The rat squeaked with rage, chased after him, nipping his heels. The boy screeched, shimmied halfway up the gnarly vines, fending off the rat with his stick till the scrambling rat lost its footing, and tumbled, skittered, bumping downward through the vines. The boy listened till he heard the rat hit the ground, scurry away.

“Cree-cree! Cheet-cheet-a-dee!” the boy cried in triumph. Then he leaned back, made the whispery shi-shoo sound of brushing vine leaves. And scratching, squeaking rat sounds. He was good at that. But he didn’t like rats. No, not rats. Rats that chased him, nipped him. He shivered at the thought of that rat. So he made the scary, high-pitched Eee-yaaa and Aho-o-o sounds he sometimes heard in the distance. That would scare away rats. And for good measure, his fiercest cry:

“Mmm-a-a-a! Mmm-a-a-a!”

Then, the boy climbed higher. He turned the shiny circle—his shiny circle now—over in his spindly fingers. He puzzled over tiny marks that twined around it. He held the circle up to the light, squinted through the hole. At the sky…at the birds… At the far away mountain poking up through the vines. Sunlight glinted off the round, shiny thing. Bright flashes that startled him. He almost dropped his prize. His hand trembled as he slipped it on and off his finger, then his thumb. Tried to figure out how he would keep it safe.

A vine tendril tapped his skinny shoulder, comforting him as he held his glinting prize close to his ear; heard its hum. He drew the tendril closer, threading its pointed tip through the circle’s hole. He nudged the tendril. It loosely looped around his neck, once, twice… He tapped the tendril’s tip till it twined around itself, securing the shiny circle to dangle just over his heart. Then the boy broke the tendril from the vine, making it and the circle his own.

The world grew dark. The boy yawned, rubbed his eyes. Clasping the shiny circle, he let long, green vine leaves wrap around him, cocoon him from the night. Their protective hum whispered through the boy, lulling him into peaceful sleep. But a haunting memory dream made the boy shake in his cocoon. Frightened, worried voices, mama and papa voices, echoed through the dream, calling to him. But white-white was falling all around him….all around him…muffling the voices. Then, he couldn’t hear them anymore. And he was all alone… except for the vines.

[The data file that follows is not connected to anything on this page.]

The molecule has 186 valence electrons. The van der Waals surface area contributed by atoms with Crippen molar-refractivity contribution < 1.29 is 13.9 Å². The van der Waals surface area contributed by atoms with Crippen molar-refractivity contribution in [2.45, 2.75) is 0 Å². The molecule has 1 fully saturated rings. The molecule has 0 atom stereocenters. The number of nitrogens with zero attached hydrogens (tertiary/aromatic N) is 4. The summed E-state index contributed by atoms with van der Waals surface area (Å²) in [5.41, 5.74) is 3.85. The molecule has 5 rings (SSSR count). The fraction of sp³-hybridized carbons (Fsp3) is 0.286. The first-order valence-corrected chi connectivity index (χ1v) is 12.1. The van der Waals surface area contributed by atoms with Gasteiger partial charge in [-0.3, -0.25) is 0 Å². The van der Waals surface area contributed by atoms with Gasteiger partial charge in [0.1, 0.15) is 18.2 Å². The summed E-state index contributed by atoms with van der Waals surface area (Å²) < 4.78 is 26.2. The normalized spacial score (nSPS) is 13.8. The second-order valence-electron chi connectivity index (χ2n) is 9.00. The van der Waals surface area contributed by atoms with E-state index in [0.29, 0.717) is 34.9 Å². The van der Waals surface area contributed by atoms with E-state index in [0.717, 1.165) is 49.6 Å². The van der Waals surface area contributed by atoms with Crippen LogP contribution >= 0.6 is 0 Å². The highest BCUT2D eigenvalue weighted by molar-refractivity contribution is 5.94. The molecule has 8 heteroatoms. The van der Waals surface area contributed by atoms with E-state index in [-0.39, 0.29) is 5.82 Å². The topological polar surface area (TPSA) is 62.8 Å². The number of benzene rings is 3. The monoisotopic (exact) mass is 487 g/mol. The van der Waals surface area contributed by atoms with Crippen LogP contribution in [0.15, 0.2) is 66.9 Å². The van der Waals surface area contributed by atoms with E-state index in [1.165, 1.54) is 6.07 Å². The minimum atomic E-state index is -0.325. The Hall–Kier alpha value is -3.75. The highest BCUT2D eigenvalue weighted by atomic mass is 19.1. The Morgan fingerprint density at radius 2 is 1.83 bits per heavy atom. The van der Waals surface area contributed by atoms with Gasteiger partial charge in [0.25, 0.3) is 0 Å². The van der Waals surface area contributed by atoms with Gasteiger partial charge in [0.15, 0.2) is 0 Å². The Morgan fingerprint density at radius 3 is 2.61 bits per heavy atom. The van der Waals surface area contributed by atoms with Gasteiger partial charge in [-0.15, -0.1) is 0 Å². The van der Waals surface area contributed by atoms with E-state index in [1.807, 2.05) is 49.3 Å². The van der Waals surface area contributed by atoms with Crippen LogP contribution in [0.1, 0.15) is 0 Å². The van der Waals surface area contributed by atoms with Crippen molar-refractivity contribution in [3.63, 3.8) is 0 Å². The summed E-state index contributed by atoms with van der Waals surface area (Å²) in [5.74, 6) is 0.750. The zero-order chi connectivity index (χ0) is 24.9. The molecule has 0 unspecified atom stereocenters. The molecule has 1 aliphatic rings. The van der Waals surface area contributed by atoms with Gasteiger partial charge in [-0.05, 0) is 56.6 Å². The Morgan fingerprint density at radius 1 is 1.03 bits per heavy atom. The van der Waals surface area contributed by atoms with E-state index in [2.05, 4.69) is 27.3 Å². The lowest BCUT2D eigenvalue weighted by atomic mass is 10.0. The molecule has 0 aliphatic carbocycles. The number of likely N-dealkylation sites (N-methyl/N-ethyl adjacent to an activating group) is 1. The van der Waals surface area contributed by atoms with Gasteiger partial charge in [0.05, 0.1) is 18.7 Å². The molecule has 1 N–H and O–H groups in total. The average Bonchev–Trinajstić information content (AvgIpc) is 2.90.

When dark gave way to light again, the boy woke, his dream forgotten. But an uneasy feeling bothered him, made him feel alone. He shook his head to shake away the feeling. He had other things to think about. Rats. He tugged loose a vine leaf, then another, and another. Sucking out juicy pulp and warily listening for the squeak and screech of a certain rat below.

Instead, he heard a rumble and roar—growing louder, coming closer—like no animal he had heard before. So loud, it shook the ground, shook the vines—shook the boy right out of them. He screeched with terror as he tumbled, skittered, grasping for a hold, the way the rat had done. He bumped against shuddering, shifting branches, and still he was falling. Until he plopped onto a pile of leaves at the bottom. They cushioned the impact. But the fall knocked the wind from him. He lay there gasping, covering his ears, squeezing his eyes shut as the noise, the terrible noise, grew louder, came closer.

Then, with a sputter and thud, the roar-rumble stopped. The boy opened his eyes, surprised he hadn’t been devoured by whatever lurked out there. He dared to peek through the tangle and shook anew at what he saw: a monster made of shiny stuff—like his ring. He gaped as the monster’s belly opened and—

Click the Children’s Stories link above to read a sample from my 2016 Writer’s Digest award-winning story, “Singing Up the Sun.” 


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How little we know

Of the stars watching over us,

Especially our own,

The one we call Sun.


How little we notice

As we rush through our day,

Our mother star connecting us,

One to another, shadow by shadow,

Fingertip to toe.

And all along, you thought you were alone.


Click the other categories above for more examples of my writing.